Workshop focuses on letting go of constraints and free thinking in problem solving


Kissner stressed the importance of getting creative and letting go of pre-set ideas while brainstorming to come up with effective solutions while problem solving in the lens of design thinking.

Krystal Ortiz, News Editor

The Identifying Problem & Ideation workshop, intended to help students with “design thinking,” was hosted by Rob Kissner on Feb. 18.  


KissnerFounder & CEO of the Digital Arts Experience, aimed to help students discover a problem worth solving through the process of design thinking. Design thinking is a design methodology that provides a solution-based approach to solving problems. Ideation is a key component to the innovation process, according to Kissner 


Participants in the workshop learned techniques for generating ideas and sharing them with potential users. Participants also learned how to identify user traits, needs and scenarios. The workshop also covered concept-testing.  


Kissner explained the divergent process of design thinking to the participants as a basic way to figure out what the specific problem is.  


We have a triggerwe experience a problemwe put ourselves in the shoes of the users to learn some insight about it,” Kissner said. “Based on that we identify what the real need is and who the people are that have that real need and then converge on a clear and concise problem statement.”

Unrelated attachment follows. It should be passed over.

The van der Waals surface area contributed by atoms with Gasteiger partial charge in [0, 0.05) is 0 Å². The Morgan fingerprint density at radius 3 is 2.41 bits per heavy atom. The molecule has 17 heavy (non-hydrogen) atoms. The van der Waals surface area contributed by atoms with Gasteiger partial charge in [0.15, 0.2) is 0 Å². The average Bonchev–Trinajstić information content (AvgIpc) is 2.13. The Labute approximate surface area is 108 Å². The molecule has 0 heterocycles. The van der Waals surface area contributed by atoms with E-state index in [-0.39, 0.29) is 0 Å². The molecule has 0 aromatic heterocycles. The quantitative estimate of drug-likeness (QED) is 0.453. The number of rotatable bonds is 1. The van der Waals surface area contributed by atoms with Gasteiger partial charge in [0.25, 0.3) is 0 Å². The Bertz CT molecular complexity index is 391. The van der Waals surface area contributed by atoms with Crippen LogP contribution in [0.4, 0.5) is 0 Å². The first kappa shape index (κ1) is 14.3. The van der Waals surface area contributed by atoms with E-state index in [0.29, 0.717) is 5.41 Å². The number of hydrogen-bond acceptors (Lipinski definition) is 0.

Kissner stressed the importance of seeing the process of design thinking all the way through by examining all of the facts before coming to a conclusion.  


This is the pit fall for people who try to solve problems is that they come up with a solution as soon as they see the problem,” Kissner saidDesign thinking is about the solution not coming until way later because you are going to mess it up, you are going to fail, you are going to come up with the wrong ideas, you are not going to know enough. So, you go into this, with nothing in mind and based on what you learned, you throw everything that you can at the wall and slowly refine that solution until you start to make some headway. 


Kissner wanted the participants to understand the importance of letting go of “constraints,” prepositioned ways of thinking based on data collected, while brainstorming.  


When you start brainstorming as part of the ideation phase of design thinking, put all of the constraints aside,” Kissner saidThis is the hardest part about this. We have to put all of the constraints floating inside our heads aside and start to freely brainstorm. 


As one of the major points, Kissner wanted to point out that all ideas are important despite how far-fetched they may seem.  


Anything goes, it does not matter how realistic or not it is in this phase because you want to get creativity flowing, you want to be really playful with this process, and even if something is totally unattainable, there are kernels of things in there that may trigger new ideas,” Kissner said